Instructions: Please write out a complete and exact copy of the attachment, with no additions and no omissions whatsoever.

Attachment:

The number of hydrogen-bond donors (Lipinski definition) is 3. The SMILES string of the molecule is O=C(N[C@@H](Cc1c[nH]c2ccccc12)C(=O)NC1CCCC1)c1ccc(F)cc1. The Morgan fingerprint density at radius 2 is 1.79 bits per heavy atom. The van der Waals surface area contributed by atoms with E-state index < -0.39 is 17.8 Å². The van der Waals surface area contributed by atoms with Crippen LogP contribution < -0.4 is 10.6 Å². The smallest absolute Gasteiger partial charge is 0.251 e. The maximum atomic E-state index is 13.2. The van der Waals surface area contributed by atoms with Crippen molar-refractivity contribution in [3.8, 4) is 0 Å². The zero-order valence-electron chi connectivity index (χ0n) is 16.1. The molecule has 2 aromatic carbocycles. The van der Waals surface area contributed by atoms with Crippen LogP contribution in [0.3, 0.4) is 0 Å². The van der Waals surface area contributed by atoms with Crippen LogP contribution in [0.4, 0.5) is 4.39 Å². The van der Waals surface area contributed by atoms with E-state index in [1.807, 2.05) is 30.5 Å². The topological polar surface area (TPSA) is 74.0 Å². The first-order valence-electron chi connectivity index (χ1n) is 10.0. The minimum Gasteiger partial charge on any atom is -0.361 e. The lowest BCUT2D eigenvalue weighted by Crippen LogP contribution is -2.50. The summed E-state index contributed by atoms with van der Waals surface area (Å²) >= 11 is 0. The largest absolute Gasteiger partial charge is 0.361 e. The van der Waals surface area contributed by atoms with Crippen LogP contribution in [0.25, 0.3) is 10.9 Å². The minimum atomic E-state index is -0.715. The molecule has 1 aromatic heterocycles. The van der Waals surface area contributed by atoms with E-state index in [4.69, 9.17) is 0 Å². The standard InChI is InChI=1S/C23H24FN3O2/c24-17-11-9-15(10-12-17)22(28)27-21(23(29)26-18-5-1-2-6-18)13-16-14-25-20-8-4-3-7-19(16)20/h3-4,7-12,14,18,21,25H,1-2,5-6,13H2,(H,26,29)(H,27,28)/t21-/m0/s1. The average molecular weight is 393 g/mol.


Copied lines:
The number of hydrogen-bond donors (Lipinski definition) is 3. The SMILES string of the molecule is O=C(N[C@@H](Cc1c[nH]c2ccccc12)C(=O)NC1CCCC1)c1ccc(F)cc1. The Morgan fingerprint density at radius 2 is 1.79 bits per heavy atom. The van der Waals surface area contributed by atoms with E-state index < -0.39 is 17.8 Å². The van der Waals surface area contributed by atoms with Crippen LogP contribution < -0.4 is 10.6 Å². The smallest absolute Gasteiger partial charge is 0.251 e. The maximum atomic E-state index is 13.2. The van der Waals surface area contributed by atoms with Crippen molar-refractivity contribution in [3.8, 4) is 0 Å². The zero-order valence-electron chi connectivity index (χ0n) is 16.1. The molecule has 2 aromatic carbocycles. The van der Waals surface area contributed by atoms with Crippen LogP contribution in [0.3, 0.4) is 0 Å². The van der Waals surface area contributed by atoms with Crippen LogP contribution in [0.4, 0.5) is 4.39 Å². The van der Waals surface area contributed by atoms with E-state index in [1.807, 2.05) is 30.5 Å². The topological polar surface area (TPSA) is 74.0 Å². The first-order valence-electron chi connectivity index (χ1n) is 10.0. The minimum Gasteiger partial charge on any atom is -0.361 e. The lowest BCUT2D eigenvalue weighted by Crippen LogP contribution is -2.50. The summed E-state index contributed by atoms with van der Waals surface area (Å²) >= 11 is 0. The largest absolute Gasteiger partial charge is 0.361 e. The van der Waals surface area contributed by atoms with Crippen LogP contribution in [0.25, 0.3) is 10.9 Å². The minimum atomic E-state index is -0.715. The molecule has 1 aromatic heterocycles. The van der Waals surface area contributed by atoms with E-state index in [4.69, 9.17) is 0 Å². The standard InChI is InChI=1S/C23H24FN3O2/c24-17-11-9-15(10-12-17)22(28)27-21(23(29)26-18-5-1-2-6-18)13-16-14-25-20-8-4-3-7-19(16)20/h3-4,7-12,14,18,21,25H,1-2,5-6,13H2,(H,26,29)(H,27,28)/t21-/m0/s1. The average molecular weight is 393 g/mol.